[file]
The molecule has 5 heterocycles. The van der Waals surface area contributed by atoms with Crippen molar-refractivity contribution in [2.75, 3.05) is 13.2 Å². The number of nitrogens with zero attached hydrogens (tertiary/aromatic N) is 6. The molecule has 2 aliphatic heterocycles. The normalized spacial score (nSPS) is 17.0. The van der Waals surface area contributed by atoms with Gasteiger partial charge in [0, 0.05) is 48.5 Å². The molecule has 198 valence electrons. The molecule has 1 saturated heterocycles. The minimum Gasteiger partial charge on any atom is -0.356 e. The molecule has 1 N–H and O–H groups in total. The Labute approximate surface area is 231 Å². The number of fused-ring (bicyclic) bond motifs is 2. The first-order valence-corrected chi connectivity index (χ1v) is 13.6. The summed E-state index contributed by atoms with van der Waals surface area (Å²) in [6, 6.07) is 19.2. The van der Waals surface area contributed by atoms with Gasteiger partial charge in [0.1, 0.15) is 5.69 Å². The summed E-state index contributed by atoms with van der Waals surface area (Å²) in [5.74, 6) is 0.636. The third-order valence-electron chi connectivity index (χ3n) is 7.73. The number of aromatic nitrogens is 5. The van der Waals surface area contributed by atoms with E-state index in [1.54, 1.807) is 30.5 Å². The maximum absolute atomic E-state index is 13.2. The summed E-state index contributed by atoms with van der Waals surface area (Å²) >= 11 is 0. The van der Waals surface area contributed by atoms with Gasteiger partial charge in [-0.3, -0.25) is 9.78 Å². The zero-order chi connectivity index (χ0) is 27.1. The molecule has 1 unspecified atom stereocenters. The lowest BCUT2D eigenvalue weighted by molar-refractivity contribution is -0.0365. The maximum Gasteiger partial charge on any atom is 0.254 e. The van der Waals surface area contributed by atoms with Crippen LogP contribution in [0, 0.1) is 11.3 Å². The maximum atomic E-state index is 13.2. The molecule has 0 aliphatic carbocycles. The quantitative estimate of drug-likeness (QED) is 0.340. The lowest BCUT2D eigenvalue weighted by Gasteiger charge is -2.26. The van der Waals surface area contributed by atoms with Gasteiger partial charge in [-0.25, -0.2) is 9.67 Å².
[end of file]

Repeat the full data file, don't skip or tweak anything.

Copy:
The molecule has 5 heterocycles. The van der Waals surface area contributed by atoms with Crippen molar-refractivity contribution in [2.75, 3.05) is 13.2 Å². The number of nitrogens with zero attached hydrogens (tertiary/aromatic N) is 6. The molecule has 2 aliphatic heterocycles. The normalized spacial score (nSPS) is 17.0. The van der Waals surface area contributed by atoms with Gasteiger partial charge in [0, 0.05) is 48.5 Å². The molecule has 198 valence electrons. The molecule has 1 saturated heterocycles. The minimum Gasteiger partial charge on any atom is -0.356 e. The molecule has 1 N–H and O–H groups in total. The Labute approximate surface area is 231 Å². The number of fused-ring (bicyclic) bond motifs is 2. The first-order valence-corrected chi connectivity index (χ1v) is 13.6. The summed E-state index contributed by atoms with van der Waals surface area (Å²) in [6, 6.07) is 19.2. The van der Waals surface area contributed by atoms with Gasteiger partial charge in [0.1, 0.15) is 5.69 Å². The summed E-state index contributed by atoms with van der Waals surface area (Å²) in [5.74, 6) is 0.636. The third-order valence-electron chi connectivity index (χ3n) is 7.73. The number of aromatic nitrogens is 5. The van der Waals surface area contributed by atoms with E-state index in [1.54, 1.807) is 30.5 Å². The maximum absolute atomic E-state index is 13.2. The summed E-state index contributed by atoms with van der Waals surface area (Å²) >= 11 is 0. The van der Waals surface area contributed by atoms with Gasteiger partial charge in [-0.3, -0.25) is 9.78 Å². The zero-order chi connectivity index (χ0) is 27.1. The molecule has 1 unspecified atom stereocenters. The lowest BCUT2D eigenvalue weighted by molar-refractivity contribution is -0.0365. The maximum Gasteiger partial charge on any atom is 0.254 e. The van der Waals surface area contributed by atoms with Crippen LogP contribution in [0, 0.1) is 11.3 Å². The maximum atomic E-state index is 13.2. The molecule has 0 aliphatic carbocycles. The quantitative estimate of drug-likeness (QED) is 0.340. The lowest BCUT2D eigenvalue weighted by Gasteiger charge is -2.26. The van der Waals surface area contributed by atoms with Gasteiger partial charge in [-0.25, -0.2) is 9.67 Å².